Our optical world is pretty incredible, in that the further we are from objects the smaller they are in our field of view. Our brain accounts for this. It takes this relative height into account when judging the size of distance objects. It’s not something you have to think about, it happens automatically.
Next time you’re on the golf course, you can use it to your benefit. The flagstick is always seven feet high, regardless of how far you are from it. But in your field of vision, it may appear much smaller.
With your arm fully extended, thumb up, and body facing the flag, close one eye and observe the height of the flag relative to your thumb.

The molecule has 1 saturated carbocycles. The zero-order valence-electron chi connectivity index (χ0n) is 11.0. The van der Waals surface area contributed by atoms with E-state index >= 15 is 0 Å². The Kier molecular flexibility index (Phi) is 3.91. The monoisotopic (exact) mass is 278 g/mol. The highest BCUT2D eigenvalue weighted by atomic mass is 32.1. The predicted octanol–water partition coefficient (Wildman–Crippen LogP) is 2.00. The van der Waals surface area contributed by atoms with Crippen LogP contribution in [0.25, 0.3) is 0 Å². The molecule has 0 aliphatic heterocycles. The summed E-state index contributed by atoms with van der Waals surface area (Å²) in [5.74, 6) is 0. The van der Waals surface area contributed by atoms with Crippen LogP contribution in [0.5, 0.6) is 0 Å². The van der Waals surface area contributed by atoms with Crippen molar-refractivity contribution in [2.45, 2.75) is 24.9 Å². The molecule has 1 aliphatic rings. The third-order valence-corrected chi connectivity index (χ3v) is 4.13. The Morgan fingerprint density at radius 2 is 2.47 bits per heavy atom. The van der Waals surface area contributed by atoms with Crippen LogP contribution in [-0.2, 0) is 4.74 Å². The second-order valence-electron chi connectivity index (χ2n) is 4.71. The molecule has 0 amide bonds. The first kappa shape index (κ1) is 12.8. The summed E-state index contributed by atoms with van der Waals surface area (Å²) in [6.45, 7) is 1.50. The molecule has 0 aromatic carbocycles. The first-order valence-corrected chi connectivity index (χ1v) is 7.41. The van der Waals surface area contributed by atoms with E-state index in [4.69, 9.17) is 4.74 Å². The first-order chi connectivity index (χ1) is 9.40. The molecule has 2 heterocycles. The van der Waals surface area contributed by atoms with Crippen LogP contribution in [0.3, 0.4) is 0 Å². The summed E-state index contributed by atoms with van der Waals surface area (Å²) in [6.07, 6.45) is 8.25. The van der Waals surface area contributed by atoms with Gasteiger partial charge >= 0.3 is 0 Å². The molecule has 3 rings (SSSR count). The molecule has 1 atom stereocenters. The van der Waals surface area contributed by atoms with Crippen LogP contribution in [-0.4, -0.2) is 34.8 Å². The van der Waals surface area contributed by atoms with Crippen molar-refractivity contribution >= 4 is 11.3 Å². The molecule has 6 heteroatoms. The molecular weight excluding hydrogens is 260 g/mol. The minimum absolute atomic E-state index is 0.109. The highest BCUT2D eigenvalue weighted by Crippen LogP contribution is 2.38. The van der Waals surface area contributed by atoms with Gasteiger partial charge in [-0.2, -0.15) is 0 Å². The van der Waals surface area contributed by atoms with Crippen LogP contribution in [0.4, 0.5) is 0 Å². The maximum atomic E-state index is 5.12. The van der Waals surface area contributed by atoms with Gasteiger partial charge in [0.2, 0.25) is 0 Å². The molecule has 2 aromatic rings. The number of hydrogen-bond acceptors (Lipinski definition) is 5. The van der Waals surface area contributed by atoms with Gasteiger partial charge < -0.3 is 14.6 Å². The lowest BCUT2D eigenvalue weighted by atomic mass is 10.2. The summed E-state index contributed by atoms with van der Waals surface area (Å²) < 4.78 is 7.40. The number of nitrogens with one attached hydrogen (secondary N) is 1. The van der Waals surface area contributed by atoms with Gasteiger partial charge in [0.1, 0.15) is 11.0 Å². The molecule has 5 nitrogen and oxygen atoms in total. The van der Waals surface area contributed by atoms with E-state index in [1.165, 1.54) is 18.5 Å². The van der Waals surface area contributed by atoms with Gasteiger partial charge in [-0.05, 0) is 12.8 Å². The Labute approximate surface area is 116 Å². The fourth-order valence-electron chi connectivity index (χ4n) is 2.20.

When you’re a hundred yards out, from this position, use a pen and mark the relative size of the flag on your thumb. At a hundred and fifty yards, do the same thing. At two hundred yards, do the same thing. As long as you stand the same way relative to the flag, you have a makeshift rangefinder. And it can be as accurate as you want it to be. Of course, it’s unlikely that you’ll be down to the yard accurate, but it should be possible to narrow the distance to ten to twenty yards with a properly ‘calibrated thumb.’
If you want to take it up a notch, there is no real reason to even know yardages anyways. We only use those to pick clubs. So next time you do it, just write the club number down instead of the yardage.